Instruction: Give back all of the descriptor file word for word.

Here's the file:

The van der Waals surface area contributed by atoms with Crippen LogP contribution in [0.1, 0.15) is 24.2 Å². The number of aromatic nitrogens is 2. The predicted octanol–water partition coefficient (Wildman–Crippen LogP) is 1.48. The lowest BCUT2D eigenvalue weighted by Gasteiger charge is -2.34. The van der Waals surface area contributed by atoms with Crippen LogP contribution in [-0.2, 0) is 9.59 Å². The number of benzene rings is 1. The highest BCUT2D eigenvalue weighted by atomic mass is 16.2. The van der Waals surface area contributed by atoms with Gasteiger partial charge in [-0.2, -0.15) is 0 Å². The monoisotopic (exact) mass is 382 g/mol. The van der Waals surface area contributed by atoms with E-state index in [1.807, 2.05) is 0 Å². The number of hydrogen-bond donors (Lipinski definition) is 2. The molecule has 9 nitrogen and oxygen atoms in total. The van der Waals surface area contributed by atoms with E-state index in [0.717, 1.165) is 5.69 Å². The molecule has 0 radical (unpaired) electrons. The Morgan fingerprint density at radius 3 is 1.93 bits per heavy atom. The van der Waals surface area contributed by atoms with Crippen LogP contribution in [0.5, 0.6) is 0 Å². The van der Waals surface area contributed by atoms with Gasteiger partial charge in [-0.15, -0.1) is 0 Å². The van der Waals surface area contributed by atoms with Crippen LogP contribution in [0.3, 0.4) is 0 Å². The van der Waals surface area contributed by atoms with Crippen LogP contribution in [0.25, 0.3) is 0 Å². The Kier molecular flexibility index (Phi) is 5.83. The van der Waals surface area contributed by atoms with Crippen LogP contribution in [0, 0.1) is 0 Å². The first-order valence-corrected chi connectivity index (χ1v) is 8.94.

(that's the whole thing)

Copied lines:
The van der Waals surface area contributed by atoms with Crippen LogP contribution in [0.1, 0.15) is 24.2 Å². The number of aromatic nitrogens is 2. The predicted octanol–water partition coefficient (Wildman–Crippen LogP) is 1.48. The lowest BCUT2D eigenvalue weighted by Gasteiger charge is -2.34. The van der Waals surface area contributed by atoms with Crippen LogP contribution in [-0.2, 0) is 9.59 Å². The number of benzene rings is 1. The highest BCUT2D eigenvalue weighted by atomic mass is 16.2. The van der Waals surface area contributed by atoms with Gasteiger partial charge in [-0.2, -0.15) is 0 Å². The monoisotopic (exact) mass is 382 g/mol. The van der Waals surface area contributed by atoms with E-state index in [1.807, 2.05) is 0 Å². The number of hydrogen-bond donors (Lipinski definition) is 2. The molecule has 9 nitrogen and oxygen atoms in total. The van der Waals surface area contributed by atoms with E-state index in [0.717, 1.165) is 5.69 Å². The molecule has 0 radical (unpaired) electrons. The Morgan fingerprint density at radius 3 is 1.93 bits per heavy atom. The van der Waals surface area contributed by atoms with Crippen LogP contribution in [0.5, 0.6) is 0 Å². The van der Waals surface area contributed by atoms with Gasteiger partial charge in [-0.15, -0.1) is 0 Å². The van der Waals surface area contributed by atoms with Crippen LogP contribution in [0.3, 0.4) is 0 Å². The van der Waals surface area contributed by atoms with Crippen LogP contribution in [0.25, 0.3) is 0 Å². The Kier molecular flexibility index (Phi) is 5.83. The van der Waals surface area contributed by atoms with Crippen LogP contribution in [0, 0.1) is 0 Å². The first-order valence-corrected chi connectivity index (χ1v) is 8.94.